And so this week’s moment of happiness despite the news.
So I was attacked by another bird this week. Another red-winged blackbird. A friend obligingly sent me a link to an article about these birds, with the very appropriate headline, “Red-winged blackbirds: Nature’s A-holes”. I wholeheartedly agree.
I was deliberately taking a walk away from Waukesha’s Riverwalk, where I was attacked two weeks ago. That attack was fast and furious – the bird approached from behind, dove against my right ear, and left. The Riverwalk is well-known for RWB attacks this time of year. People who run/walk/skate there wear helmets until mid-July, when the babies leave the nests.
So I switched to walking downtown, and through a few open areas in city parks that were nowhere near trees. On Friday, I hung up with a client and I had an hour and a half before the next. So I ran down the stairs, out the garage door, crossed my parking lot, crossed Walgreens parking lot, and headed down the little drive that connects Walgreens with one of our major roads. Very, very urban. Very city. And on the corner, far away from water, was one lone little tree. As I passed, I heard the RWB call and then saw him fly out from the little tree and perch on the street sign.
There was no escape.
I moved to the furthest side of the street and walked faster, but to no avail. He gave out an ungodly shriek and attacked my head. In a minute, I was in my worst nightmare. He was in my hair. I felt claws and beak. He kept shrieking. I shrieked too and swatted and then tried to duck and run at the same time. I lost my balance and went flat out and hard on the pavement.
The wind was knocked out of me and I couldn’t move. Still, the bird kept attacking. I finally got up to my hands and knees, crawled just a bit, and was starting to stand when I realized my phone fell out of my pocket and I had to backtrack to get it.
Cue the horror music. More bird attack.
I finally made it around the corner. My palms, elbows and knees were torn up and already starting to bruise. My knees and ankles and wrists ached. My back and stomach muscles clenched. I had to call Michael to help me home, even though home was only a few hundred feet away, because my legs were shaking so badly, I didn’t think I would make it.
The end result? I was always afraid of birds. Now I’m terrified to be where they are. I tried to take Ursula out to do her business, saw an RWB fly from tree to tree near her favorite spot, and had to drag her back in, pottyless. I couldn’t take the garbage out to the dumpster. When I drive, I’m in a convertible, but at stop signs and stoplights, I hunker down low and watch the trees. My fear has spread to all birds, not just the RWBs. I’ve put a fake owl on my deck and hung balloons with holographic predator eyes that are supposed to scare birds away.
This is not good.
But then I was looking through some photographs of my previous trips to the Oregon coast, my favorite place in the world. And I found a photo of a pelican. A big, brown pelican.
On my visit to the coast in 2010, I was walking the beach one late afternoon. I was almost back to the house when I heard an odd whirring sound, and then…WHUMP! On the sand in front of me, a pelican fell out of the sky. And I mean fell. He didn’t land. He came straight down and walloped into the sand. If I’d been two feet further on, he would have landed on me.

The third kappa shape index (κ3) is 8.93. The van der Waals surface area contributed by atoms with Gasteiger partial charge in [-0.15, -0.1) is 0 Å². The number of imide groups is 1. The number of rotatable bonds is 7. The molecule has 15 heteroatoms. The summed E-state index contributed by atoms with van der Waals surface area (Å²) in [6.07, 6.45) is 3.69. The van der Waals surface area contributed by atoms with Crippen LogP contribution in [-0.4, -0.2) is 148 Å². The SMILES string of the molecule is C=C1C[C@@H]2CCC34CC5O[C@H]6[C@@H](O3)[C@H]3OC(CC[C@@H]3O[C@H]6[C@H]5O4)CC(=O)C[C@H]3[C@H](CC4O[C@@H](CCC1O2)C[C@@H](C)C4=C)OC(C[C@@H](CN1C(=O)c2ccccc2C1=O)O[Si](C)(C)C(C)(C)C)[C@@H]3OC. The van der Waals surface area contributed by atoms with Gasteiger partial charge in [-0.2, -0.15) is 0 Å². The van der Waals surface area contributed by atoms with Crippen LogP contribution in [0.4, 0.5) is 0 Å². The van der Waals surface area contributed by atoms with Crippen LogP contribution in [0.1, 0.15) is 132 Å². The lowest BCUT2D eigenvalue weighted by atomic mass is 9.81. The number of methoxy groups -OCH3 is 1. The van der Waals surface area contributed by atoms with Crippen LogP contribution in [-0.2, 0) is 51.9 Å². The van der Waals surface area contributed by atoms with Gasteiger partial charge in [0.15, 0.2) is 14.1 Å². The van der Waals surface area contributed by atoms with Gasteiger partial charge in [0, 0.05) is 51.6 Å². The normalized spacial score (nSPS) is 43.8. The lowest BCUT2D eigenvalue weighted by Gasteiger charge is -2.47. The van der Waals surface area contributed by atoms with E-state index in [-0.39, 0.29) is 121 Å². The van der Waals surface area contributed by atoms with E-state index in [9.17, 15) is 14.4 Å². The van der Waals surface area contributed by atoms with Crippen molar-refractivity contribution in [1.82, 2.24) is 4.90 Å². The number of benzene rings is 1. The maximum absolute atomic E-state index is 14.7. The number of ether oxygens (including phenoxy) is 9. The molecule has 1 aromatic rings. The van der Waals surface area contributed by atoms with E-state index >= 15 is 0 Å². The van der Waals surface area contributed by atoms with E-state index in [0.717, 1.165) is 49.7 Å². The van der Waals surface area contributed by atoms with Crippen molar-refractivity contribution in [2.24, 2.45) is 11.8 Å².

We looked at each other. His eyes did not look angry or threatening. He just looked tired. I waited with him for a bit, but he didn’t move. My cell didn’t work at the house, but I ran inside and used the landline to leave a message at the aquarium in Newport – they did animal rescues. When I went back outside, kids had surrounded the pelican and they were poking him with sticks and tossing stones at him. He didn’t move. I yelled and chased the kids off. The pelican’s eyes were sad.
I sat down close by and stayed with him until it grew dark. Then I said goodnight and went inside. I hoped by morning, he would be gone, taking wing and flying away.
He was gone in the morning, but he didn’t fly.
When I went out to him, he hadn’t moved from his spot. But he was stretched out in flight formation. His wings were at full span and I was amazed by their width. His feet were straight back and turned sole-side up, as if his legs blew behind him as he soared. His eyes were closed. He didn’t look unhappy. But I wept.
I stayed in vigil with him until the aquarium guys showed up. They identified the pelican and marveled that he was not from the Oregon coast – he must have been blown off his migration course by a hurricane near Florida. They took him away. I smoothed out the sand where he’d been, pretending I was putting his soul to rest. I hoped he was flying beyond the sky.
Looking at that photo, I remembered the warmth I felt for that big heavy bird that fell from the sky, and nearly hurt me, but didn’t. I remembered the admiration, the sympathy, my need to protect him.
I can’t hate all birds. I can’t judge all birds on the basis of these two RWB’s, especially that last one that really, really hurt me. I’ve discovered that falling at (almost) 60 isn’t the same as falling at 50 or 40. But I shouldn’t hate all birds. That’s just wrong.
Isn’t it interesting that this realization comes at a time when we are being encouraged to realize that looters are not the same as peaceful protestors.
And at the same time that we’re being encouraged to realize that while there are definitely bad cops, not all cops are bad.
There are bad people. But not all people are bad.
There are birds.
I might just take a deep breath. And go out for a walk.
And yes, that helps. Despite. Anyway.